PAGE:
I’ve had to attempt to relearn factoring polynomial quadratic equations. I say attempt because, after watching hours of YouTube videos, I still couldn’t help my son with his math homework. Of course, my not remembering freshman algebra served as fodder to prove his argument that this kind of math isn’t useful. If mom hasn’t had to use polynomial quadric equations since high school, what’s the point? Why should he?
My boys complain the same about history, “Why learn about the past? It isn’t going to help me in the future.” While I can’t make a great case for factoring equations, I wholeheartedly am a proponent of history. Winston Churchill’s adaptation of George Santayana’s quote says it best:
“Those who fail to learn from history are doomed to repeat it.”
My eldest son, along with quadradic equations, is also studying the effects of WWI and the rise of communism. Of course, I geeked out while quizzing him for tests and wanted to know if he saw any similarities between then and now. My wise-for-his-years son says, “Yes, fear.”
It was one of those heart-sinking moments. He was right.
Fear was a huge proponent for allowing Stalin and also Hitler to come into power. After the massive death tolls and financial costs of WWI, Russia and Germany were left dangling in uncertainty and economic decline. People sought change and relief from their financial worries. In fear, they fell subject to propaganda and skillful orators who appealed to their sense of helplessness. (US Holocaust Memorial Museum, Washington, DC., History.com, Vladimir Lenin, and Encyclopedia Britannica, The Civil War and War Communism.)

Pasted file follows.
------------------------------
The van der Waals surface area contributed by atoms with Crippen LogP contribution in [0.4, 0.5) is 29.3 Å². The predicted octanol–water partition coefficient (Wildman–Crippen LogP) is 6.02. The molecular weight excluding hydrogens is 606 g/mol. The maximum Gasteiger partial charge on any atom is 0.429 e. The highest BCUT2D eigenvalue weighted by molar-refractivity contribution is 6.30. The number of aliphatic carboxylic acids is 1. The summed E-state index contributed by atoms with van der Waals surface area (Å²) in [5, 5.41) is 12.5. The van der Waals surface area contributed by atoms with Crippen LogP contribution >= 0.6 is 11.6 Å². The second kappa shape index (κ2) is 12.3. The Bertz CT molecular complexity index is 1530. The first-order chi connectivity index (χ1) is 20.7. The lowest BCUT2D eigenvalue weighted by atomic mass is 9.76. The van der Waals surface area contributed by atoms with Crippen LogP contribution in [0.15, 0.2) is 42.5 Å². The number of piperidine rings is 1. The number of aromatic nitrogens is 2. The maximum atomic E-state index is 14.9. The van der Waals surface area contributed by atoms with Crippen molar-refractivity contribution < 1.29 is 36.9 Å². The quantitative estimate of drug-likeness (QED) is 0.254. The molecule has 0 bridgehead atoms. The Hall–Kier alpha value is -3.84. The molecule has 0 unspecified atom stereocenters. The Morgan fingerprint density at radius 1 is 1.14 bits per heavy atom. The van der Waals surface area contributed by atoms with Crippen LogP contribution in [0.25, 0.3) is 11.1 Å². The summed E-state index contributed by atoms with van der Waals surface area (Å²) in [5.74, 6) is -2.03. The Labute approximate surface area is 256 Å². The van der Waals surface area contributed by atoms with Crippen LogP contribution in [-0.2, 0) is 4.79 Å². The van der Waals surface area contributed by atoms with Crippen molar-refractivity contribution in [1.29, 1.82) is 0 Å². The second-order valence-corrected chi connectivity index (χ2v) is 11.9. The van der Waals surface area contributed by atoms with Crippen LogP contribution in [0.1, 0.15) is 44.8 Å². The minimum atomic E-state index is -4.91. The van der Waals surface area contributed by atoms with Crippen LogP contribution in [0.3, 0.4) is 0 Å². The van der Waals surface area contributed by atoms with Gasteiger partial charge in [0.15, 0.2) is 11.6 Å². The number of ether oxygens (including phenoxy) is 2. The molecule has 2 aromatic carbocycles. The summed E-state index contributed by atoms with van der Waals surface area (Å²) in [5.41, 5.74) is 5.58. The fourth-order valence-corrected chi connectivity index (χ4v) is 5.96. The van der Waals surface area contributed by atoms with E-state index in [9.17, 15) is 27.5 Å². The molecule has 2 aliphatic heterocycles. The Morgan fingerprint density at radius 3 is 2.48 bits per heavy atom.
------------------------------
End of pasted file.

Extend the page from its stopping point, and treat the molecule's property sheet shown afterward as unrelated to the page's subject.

“For God has not given us a spirit of fear, but of power, love, and a sound mind.” – 2 Timothy 1:7
We must stay alert and be vigilant. Fear is a sneaky foe. Phrases like, Do not be afraid and Fear not are written in the Bible approximately 365 times. Whether God had to repeat Himself that many times in order to get through to us or merely to drive home His point, I don’t know, but we might want to take note.
Fear is a powerful emotion. It can cripple us. I’ve seen Covid-19 turn normal, happy people into paranoid hermits. The longer they remain secluded behind locked doors, the more their fear grows, and the more helpless they become. Fear wants us to lead small lives, but we have a choice whether to listen to the voice of less, the thief who comes only to steal, kill, and destroy, or to listen to the voice of more, Jesus, who came that we may have life and have it to the full (John 10:10).
I’m not condoning licking microphones or toilet seats like the crazy Coronavirus challenge (an idiotic stunt on the internet to which my boys have alerted me). I’m not even saying take off your masks or gather in groups. We need to be cautious because God wants us to be good stewards of our lives and the lives of others. However, we need to remember we are in a battle. Fear believes God won’t make it right. Fear convinces us to depend upon sources of man-made protection. Fear allows evil to get a foothold as witnessed in history with Stalin and Hitler.
Faith, on the other hand, seeks and trusts God.
Focus on fear, and it will grow. Focus on God, and faith grows.
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